only to return with a larger group; among them was the
victim, a boy whom Cole had known as " Terra."
the two groups faced off, Ortiz asked Waters if the fight was
" on." Ortiz pointed to Pudge as the fighter for
the Wilcock Street group. Pudge was just under six feet tall
and muscular, weighing about 210 pounds. The victim voiced
some qualms about fighting Pudge. The victim was slightly
built, no more than 150 pounds, and at least four inches
shorter than his opponent. While the victim continued to
express his misgivings about having to fight, Waters forcibly
pushed him toward Pudge, sparking a brawl among all present.
Ortiz, Pabon, and Mitchell struck the victim in the face with
their fists. Waters and two associates initially joined the
scrum but then backed off, but not before one man took out a
handgun and fired three or four shots toward the crowd,
prompting those assembled to flee.
victim managed to gather himself and then ran on foot into
oncoming traffic on Blue Hill Avenue. Pabon chased after him
and stabbed him in the back more than once, using a knife.
Mitchell, Ortiz, and Goode followed in pursuit. They all
turned onto Havelock Street, where the chase was
recorded by two surveillance cameras mounted on an
establishment known as Kay's Oasis, at the corner of
Havelock Street and Blue Hill Avenue. All of the defendants
were identified in the surveillance footage, which showed
them running (or, in Mitchell's case, riding a bicycle)
to and from the area where the victim was found lying face
down, bleeding profusely. There was testimony that Mitchell
stabbed the victim and then walked away " wiping the
blood on a pole." Another witness testified that
Mitchell, Ortiz, and Pabon all stabbed the victim. Still
another witness testified that " [t]he person that was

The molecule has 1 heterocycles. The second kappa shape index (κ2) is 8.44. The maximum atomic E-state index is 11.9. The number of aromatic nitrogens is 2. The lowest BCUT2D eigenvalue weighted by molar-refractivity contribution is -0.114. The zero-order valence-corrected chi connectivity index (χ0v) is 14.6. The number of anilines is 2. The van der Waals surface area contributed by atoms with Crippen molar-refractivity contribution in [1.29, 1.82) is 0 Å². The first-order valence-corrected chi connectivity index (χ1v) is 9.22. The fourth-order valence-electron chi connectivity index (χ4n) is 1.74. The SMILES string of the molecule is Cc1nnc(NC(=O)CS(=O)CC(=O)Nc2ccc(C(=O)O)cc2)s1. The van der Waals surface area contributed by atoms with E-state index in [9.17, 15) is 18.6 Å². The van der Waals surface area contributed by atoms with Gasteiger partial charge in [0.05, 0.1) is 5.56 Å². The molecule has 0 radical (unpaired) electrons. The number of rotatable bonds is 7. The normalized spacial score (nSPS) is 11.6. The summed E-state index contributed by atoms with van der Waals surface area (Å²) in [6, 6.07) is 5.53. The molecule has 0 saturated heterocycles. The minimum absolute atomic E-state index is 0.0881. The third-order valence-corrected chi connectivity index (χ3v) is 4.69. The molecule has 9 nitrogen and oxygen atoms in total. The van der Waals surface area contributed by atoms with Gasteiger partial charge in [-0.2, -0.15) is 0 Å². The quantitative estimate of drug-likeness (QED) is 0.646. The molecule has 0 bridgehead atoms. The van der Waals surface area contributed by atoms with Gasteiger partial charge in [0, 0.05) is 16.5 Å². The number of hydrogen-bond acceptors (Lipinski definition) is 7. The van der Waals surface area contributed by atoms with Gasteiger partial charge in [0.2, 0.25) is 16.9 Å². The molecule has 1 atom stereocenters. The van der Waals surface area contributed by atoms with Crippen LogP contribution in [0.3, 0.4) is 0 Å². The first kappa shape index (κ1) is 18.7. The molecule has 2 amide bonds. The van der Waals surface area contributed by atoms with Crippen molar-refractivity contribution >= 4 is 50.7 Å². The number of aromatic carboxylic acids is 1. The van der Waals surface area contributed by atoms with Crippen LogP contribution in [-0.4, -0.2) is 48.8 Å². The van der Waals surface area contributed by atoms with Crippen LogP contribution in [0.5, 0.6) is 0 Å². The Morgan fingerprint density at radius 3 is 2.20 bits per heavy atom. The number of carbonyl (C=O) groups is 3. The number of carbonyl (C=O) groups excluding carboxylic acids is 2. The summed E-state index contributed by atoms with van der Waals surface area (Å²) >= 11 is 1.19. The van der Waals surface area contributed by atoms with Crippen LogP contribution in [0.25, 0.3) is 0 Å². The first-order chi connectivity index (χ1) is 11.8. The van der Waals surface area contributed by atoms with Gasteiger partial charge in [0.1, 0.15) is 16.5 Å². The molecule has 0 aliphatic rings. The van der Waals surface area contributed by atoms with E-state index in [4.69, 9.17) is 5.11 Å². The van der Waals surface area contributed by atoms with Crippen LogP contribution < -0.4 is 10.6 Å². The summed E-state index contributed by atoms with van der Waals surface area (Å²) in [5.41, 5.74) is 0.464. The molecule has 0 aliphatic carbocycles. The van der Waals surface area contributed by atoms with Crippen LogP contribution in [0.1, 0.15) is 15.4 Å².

on the bike was ramming their bike into the person on the
ground," while another person was " making a
jabbing motion with [his] right hand ... [a]nd also
kicking" the victim, in the " abdomen area ...,
chest, back, stomach area."
about 8:00 p.m., a Boston police detective came to the scene
in an unmarked vehicle; he had been alerted about the street
brawl by a concerned citizen. Within a minute or two, Boston
emergency medical technicians arrived, attended to the
victim, and transported him to a local hospital, where he was
pronounced dead. The murder weapons were not recovered.
N.E.3d 116] On June 19, 2007, two Boston police detectives,
in plain clothes, interviewed Pabon at his Avondale Street
home, in the presence of his mother. Pabon's interview
was recorded and admitted at trial, over the
codefendants' objections. Eight days later, on June 27,
the same detectives interviewed Mitchell, with his father and
grandfather present, at the home of his grandfather in
Brockton. Mitchell made a statement to police but declined to
have a recording made.
and Mitchell filed separate motions to suppress their
statements to the police. A motion judge, who was not the
trial judge, denied both motions with careful findings of
fact and rulings. The motion judge also heard the
defendants' motions to sever each of their respective
cases for trial; the requests were based upon what the
defendants perceived to be a Bruton issue stemming
from the Commonwealth's expected use, at the joint trial,
of a statement that Goode had made to the police. The judge
denied the severance requests and ordered that Goode's
police statement be redacted to exclude any reference to any
codefendant by name. The Commonwealth did so.
Motions to suppress.
Reviewing the denial of a motion to suppress, we must accept
the motion judge's findings of fact, which shall not be
disturbed absent clear error. Commonwealth v.
Tremblay, 460 Mass. 199, 205, 950 N.E.2d 421 (2011). We
review de novo the judge's application of the law to the